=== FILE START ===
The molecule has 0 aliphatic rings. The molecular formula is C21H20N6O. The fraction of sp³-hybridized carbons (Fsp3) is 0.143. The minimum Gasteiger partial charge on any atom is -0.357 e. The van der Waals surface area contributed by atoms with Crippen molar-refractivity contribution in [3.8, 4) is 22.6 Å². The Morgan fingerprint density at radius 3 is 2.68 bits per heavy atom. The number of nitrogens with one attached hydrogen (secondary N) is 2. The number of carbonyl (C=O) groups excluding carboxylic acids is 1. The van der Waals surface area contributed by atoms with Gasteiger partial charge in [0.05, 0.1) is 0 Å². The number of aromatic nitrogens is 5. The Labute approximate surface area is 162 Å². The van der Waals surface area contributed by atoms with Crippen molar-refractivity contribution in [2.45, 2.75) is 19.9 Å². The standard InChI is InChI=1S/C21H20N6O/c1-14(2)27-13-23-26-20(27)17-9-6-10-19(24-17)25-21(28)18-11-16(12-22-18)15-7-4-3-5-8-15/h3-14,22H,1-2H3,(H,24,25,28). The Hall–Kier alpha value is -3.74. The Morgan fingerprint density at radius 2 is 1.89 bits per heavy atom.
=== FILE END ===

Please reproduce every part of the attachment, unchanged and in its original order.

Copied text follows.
The molecule has 0 aliphatic rings. The molecular formula is C21H20N6O. The fraction of sp³-hybridized carbons (Fsp3) is 0.143. The minimum Gasteiger partial charge on any atom is -0.357 e. The van der Waals surface area contributed by atoms with Crippen molar-refractivity contribution in [3.8, 4) is 22.6 Å². The Morgan fingerprint density at radius 3 is 2.68 bits per heavy atom. The number of nitrogens with one attached hydrogen (secondary N) is 2. The number of carbonyl (C=O) groups excluding carboxylic acids is 1. The van der Waals surface area contributed by atoms with Gasteiger partial charge in [0.05, 0.1) is 0 Å². The number of aromatic nitrogens is 5. The Labute approximate surface area is 162 Å². The van der Waals surface area contributed by atoms with Crippen molar-refractivity contribution in [2.45, 2.75) is 19.9 Å². The standard InChI is InChI=1S/C21H20N6O/c1-14(2)27-13-23-26-20(27)17-9-6-10-19(24-17)25-21(28)18-11-16(12-22-18)15-7-4-3-5-8-15/h3-14,22H,1-2H3,(H,24,25,28). The Hall–Kier alpha value is -3.74. The Morgan fingerprint density at radius 2 is 1.89 bits per heavy atom.